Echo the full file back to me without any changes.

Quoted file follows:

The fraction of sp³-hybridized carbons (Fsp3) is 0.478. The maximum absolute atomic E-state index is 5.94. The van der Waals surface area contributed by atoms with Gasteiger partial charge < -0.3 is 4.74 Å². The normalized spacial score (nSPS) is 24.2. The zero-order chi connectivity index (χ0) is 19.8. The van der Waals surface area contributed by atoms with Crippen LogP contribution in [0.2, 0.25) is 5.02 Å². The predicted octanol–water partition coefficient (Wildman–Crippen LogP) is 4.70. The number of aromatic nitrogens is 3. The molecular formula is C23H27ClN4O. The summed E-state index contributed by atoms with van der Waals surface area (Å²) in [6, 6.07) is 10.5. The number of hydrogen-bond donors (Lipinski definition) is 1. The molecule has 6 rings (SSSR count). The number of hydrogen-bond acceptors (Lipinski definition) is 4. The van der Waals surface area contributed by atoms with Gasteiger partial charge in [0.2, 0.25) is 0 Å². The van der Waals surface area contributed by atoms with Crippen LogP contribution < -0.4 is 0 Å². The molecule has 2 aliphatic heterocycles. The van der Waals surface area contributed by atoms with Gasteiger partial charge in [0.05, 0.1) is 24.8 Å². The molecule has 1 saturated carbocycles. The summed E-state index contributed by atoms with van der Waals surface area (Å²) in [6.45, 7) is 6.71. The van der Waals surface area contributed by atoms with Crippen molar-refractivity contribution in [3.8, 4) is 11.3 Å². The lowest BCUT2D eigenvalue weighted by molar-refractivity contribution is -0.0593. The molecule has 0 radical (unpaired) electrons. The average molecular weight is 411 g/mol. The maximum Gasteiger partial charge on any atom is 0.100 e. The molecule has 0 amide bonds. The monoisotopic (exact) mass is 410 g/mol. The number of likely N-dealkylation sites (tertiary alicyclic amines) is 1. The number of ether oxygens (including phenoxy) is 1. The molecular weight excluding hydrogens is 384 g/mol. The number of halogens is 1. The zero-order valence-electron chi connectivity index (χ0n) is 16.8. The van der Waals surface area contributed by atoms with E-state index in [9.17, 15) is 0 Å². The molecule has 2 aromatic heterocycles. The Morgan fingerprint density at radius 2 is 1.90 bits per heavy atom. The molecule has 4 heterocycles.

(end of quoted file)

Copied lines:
The fraction of sp³-hybridized carbons (Fsp3) is 0.478. The maximum absolute atomic E-state index is 5.94. The van der Waals surface area contributed by atoms with Gasteiger partial charge < -0.3 is 4.74 Å². The normalized spacial score (nSPS) is 24.2. The zero-order chi connectivity index (χ0) is 19.8. The van der Waals surface area contributed by atoms with Crippen LogP contribution in [0.2, 0.25) is 5.02 Å². The predicted octanol–water partition coefficient (Wildman–Crippen LogP) is 4.70. The number of aromatic nitrogens is 3. The molecular formula is C23H27ClN4O. The summed E-state index contributed by atoms with van der Waals surface area (Å²) in [6, 6.07) is 10.5. The number of hydrogen-bond donors (Lipinski definition) is 1. The molecule has 6 rings (SSSR count). The number of hydrogen-bond acceptors (Lipinski definition) is 4. The van der Waals surface area contributed by atoms with Gasteiger partial charge in [0.2, 0.25) is 0 Å². The van der Waals surface area contributed by atoms with Crippen LogP contribution < -0.4 is 0 Å². The molecule has 2 aliphatic heterocycles. The van der Waals surface area contributed by atoms with Gasteiger partial charge in [0.05, 0.1) is 24.8 Å². The molecule has 1 saturated carbocycles. The summed E-state index contributed by atoms with van der Waals surface area (Å²) in [6.45, 7) is 6.71. The van der Waals surface area contributed by atoms with Crippen molar-refractivity contribution in [3.8, 4) is 11.3 Å². The lowest BCUT2D eigenvalue weighted by molar-refractivity contribution is -0.0593. The molecule has 0 radical (unpaired) electrons. The average molecular weight is 411 g/mol. The maximum Gasteiger partial charge on any atom is 0.100 e. The molecule has 0 amide bonds. The monoisotopic (exact) mass is 410 g/mol. The number of likely N-dealkylation sites (tertiary alicyclic amines) is 1. The number of ether oxygens (including phenoxy) is 1. The molecular weight excluding hydrogens is 384 g/mol. The number of halogens is 1. The zero-order valence-electron chi connectivity index (χ0n) is 16.8. The van der Waals surface area contributed by atoms with E-state index in [9.17, 15) is 0 Å². The molecule has 2 aromatic heterocycles. The Morgan fingerprint density at radius 2 is 1.90 bits per heavy atom. The molecule has 4 heterocycles.